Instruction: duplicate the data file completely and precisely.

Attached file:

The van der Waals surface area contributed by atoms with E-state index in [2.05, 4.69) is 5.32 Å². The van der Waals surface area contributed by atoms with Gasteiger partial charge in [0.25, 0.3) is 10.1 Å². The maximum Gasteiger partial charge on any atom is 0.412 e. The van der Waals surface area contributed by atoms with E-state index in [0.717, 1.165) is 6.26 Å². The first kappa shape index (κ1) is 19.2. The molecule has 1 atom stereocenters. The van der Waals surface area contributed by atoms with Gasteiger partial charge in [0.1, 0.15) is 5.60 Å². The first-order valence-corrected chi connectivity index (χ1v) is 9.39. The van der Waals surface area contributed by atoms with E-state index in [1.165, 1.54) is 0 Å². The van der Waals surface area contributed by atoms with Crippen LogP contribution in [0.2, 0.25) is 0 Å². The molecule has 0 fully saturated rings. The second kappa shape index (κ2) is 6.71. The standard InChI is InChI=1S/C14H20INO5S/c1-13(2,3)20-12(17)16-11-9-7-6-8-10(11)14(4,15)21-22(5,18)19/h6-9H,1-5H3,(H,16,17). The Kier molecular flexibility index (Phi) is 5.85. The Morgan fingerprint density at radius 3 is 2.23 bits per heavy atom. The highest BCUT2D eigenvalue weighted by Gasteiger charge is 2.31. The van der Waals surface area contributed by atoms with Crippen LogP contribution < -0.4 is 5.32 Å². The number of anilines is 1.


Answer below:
The van der Waals surface area contributed by atoms with E-state index in [2.05, 4.69) is 5.32 Å². The van der Waals surface area contributed by atoms with Gasteiger partial charge in [0.25, 0.3) is 10.1 Å². The maximum Gasteiger partial charge on any atom is 0.412 e. The van der Waals surface area contributed by atoms with E-state index in [0.717, 1.165) is 6.26 Å². The first kappa shape index (κ1) is 19.2. The molecule has 1 atom stereocenters. The van der Waals surface area contributed by atoms with Gasteiger partial charge in [0.1, 0.15) is 5.60 Å². The first-order valence-corrected chi connectivity index (χ1v) is 9.39. The van der Waals surface area contributed by atoms with E-state index in [1.165, 1.54) is 0 Å². The van der Waals surface area contributed by atoms with Crippen LogP contribution in [0.2, 0.25) is 0 Å². The molecule has 0 fully saturated rings. The second kappa shape index (κ2) is 6.71. The standard InChI is InChI=1S/C14H20INO5S/c1-13(2,3)20-12(17)16-11-9-7-6-8-10(11)14(4,15)21-22(5,18)19/h6-9H,1-5H3,(H,16,17). The Kier molecular flexibility index (Phi) is 5.85. The Morgan fingerprint density at radius 3 is 2.23 bits per heavy atom. The highest BCUT2D eigenvalue weighted by Gasteiger charge is 2.31. The van der Waals surface area contributed by atoms with Crippen LogP contribution < -0.4 is 5.32 Å². The number of anilines is 1.